The emerging consensus among researchers, educators and policy makers seems to be that, if BYOD is to be implemented, measures must be put in place to ensure that all students can access similar technology regardless of their socio-economic background. This can be achieved by arranging free devices, equipment loans or grants, payment by instalments or negotiation of affordable device prices including ensuring availability of lower cost options below the level of available grants. In some countries equality is a particularly sensitive concern as some citizens and parents see BYOD as potentially undermining the principle of education being provided free of charge.

An infographic developed by Securedge Networks compares 1:1 with BYOD under the headings of cost, equality, apps and maintenance and suggests that BYOD has advantages in the areas of cost and device maintenance whereas the 1:1 approach makes equality and apps issues easier to deal with.

European Schoolnet and its network of Ministries of Education, in partnership with Cisco Systems, launched a survey in Europe in autumn 2014 to "find out more about a crucial but overlooked link in the digital learning chain: the school IT administrator". One of the challenges for the IT administrator explored in the study was BYOD. An important finding, from the 20 countries where the response rate was considered sufficient to draw meaningful conclusions, was that "Bring Your Own Device (BYOD) … is becoming more widespread and schools are developing policies that allow students and teachers to connect and use their own portable equipment (smartphone, tablet…) in school, as is now the case in 75% of schools on average". (Blamire & Colin, 2015)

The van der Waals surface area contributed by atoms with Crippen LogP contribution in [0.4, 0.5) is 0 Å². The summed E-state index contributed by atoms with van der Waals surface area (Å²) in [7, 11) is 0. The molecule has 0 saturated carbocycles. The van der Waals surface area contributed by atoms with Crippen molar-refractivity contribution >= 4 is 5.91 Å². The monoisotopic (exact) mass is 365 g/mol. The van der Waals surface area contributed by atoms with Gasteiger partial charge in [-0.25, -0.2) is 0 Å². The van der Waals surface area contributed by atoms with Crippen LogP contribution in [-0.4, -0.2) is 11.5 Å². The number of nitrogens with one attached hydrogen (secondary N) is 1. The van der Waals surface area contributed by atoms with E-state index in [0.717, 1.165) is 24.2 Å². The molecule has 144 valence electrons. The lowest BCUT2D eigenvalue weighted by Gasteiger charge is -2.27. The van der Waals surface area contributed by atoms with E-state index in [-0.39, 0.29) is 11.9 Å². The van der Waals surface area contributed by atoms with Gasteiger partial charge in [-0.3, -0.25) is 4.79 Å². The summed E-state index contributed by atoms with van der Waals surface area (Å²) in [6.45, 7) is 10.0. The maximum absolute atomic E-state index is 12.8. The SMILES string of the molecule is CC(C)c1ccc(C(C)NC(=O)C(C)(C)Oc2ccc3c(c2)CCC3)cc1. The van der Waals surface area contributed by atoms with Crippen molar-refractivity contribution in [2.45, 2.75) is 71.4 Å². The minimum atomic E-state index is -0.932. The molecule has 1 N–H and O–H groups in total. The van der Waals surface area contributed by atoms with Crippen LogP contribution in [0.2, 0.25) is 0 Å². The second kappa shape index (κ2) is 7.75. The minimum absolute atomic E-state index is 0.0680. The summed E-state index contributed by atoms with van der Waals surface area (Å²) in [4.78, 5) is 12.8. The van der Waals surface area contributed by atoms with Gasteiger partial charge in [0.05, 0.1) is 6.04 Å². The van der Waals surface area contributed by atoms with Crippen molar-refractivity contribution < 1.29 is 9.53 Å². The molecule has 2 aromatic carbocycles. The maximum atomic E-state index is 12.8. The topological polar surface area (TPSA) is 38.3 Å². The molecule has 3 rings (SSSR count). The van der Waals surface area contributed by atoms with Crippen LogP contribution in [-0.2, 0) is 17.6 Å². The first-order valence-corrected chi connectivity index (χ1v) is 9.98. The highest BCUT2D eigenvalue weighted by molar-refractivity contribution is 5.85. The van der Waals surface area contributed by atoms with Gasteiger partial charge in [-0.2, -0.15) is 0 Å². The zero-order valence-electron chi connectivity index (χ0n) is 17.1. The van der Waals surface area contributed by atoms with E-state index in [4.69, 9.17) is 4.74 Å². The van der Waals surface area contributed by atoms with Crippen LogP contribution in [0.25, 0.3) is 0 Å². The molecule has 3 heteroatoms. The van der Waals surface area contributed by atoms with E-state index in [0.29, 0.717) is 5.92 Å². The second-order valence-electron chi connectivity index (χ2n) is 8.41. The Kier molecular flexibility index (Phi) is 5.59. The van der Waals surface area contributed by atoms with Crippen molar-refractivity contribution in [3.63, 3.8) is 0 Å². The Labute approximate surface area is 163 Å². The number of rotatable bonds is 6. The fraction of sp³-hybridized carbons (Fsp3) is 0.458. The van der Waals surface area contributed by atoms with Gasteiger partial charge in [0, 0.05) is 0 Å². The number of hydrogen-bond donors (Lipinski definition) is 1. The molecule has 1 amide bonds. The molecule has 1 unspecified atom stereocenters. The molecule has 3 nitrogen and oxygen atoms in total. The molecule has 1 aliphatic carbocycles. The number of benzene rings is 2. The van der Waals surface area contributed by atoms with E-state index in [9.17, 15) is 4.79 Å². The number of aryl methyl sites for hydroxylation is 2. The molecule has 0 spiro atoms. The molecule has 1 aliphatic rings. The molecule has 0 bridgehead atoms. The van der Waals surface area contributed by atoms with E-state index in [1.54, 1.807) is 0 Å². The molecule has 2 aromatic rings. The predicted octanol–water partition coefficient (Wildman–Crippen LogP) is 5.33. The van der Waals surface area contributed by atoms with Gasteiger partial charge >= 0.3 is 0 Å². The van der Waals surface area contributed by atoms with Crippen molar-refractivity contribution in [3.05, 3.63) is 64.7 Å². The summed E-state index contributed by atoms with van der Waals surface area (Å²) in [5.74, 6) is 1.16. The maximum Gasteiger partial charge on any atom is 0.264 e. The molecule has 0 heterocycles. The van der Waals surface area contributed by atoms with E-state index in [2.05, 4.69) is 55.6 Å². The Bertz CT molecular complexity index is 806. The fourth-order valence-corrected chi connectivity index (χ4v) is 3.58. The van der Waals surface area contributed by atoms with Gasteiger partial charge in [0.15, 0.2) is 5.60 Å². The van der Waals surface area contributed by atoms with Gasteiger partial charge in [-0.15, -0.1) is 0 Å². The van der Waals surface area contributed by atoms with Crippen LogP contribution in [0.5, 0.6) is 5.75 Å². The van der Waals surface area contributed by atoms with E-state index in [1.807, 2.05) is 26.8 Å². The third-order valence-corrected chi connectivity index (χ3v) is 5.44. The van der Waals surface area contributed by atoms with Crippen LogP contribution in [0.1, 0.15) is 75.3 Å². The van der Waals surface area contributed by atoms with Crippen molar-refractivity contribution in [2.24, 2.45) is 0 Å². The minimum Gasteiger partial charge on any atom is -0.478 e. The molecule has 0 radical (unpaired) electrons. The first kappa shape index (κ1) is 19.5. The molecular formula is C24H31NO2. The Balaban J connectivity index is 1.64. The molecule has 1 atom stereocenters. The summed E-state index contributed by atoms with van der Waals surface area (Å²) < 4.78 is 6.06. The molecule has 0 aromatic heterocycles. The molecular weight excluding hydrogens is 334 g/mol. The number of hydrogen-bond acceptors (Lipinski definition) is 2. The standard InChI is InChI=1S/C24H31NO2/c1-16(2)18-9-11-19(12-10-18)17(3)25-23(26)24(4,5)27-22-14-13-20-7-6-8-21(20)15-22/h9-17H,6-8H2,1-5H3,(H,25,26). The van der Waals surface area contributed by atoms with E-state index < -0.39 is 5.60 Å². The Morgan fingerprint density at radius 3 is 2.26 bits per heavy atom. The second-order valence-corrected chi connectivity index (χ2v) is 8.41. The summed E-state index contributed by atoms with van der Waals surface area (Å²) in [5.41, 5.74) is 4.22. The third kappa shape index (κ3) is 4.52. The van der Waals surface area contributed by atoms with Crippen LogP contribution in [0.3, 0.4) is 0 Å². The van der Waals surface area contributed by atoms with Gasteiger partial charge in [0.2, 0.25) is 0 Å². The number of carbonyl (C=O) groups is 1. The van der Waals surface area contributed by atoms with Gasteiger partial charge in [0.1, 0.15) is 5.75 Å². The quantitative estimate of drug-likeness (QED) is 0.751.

However, the IT survey report notes that whilst, "These figures are noticeably higher than the 2013 Survey of Schools: ICT in Education. The percentage of schools that provide services beyond basic connectivity is lower… at just 38%, with the highest percentages of schools in Denmark, Portugal and Sweden also providing services to support their BYOD policy." 

Emerging messages

The following key messages are emerging from the research and practice sources reviewed and the interviews carried out for this initial version of the BYOD guide.

  • Some European educators and policy makers now see the introduction of policies that require parents to provide and/or pay for devices for use in publically funded schools as inevitable.
  • However, others have expressed concerns about shifting the responsibility and cost of purchasing, and in some cases maintaining, learning technologies from governments and institutions onto parents. This concern is strongest in countries where the provision of education free of charge is a key element of education policy. In other countries concerns are often expressed about possible inequality, widening of the digital divide or even bullying, if some students and their families cannot afford a BYOD device or if other students can afford superior devices.
  • School leaders and policy makers who have implemented, or plan to introduce, BYOD demonstrate an awareness of this potential equality issue and deploy various strategies to avoid it. These include negotiating prices for recommended devices that are below the total of an educational grant provided to all students, enabling payment by instalments via the school or a preferred supplier and loaning or giving devices to students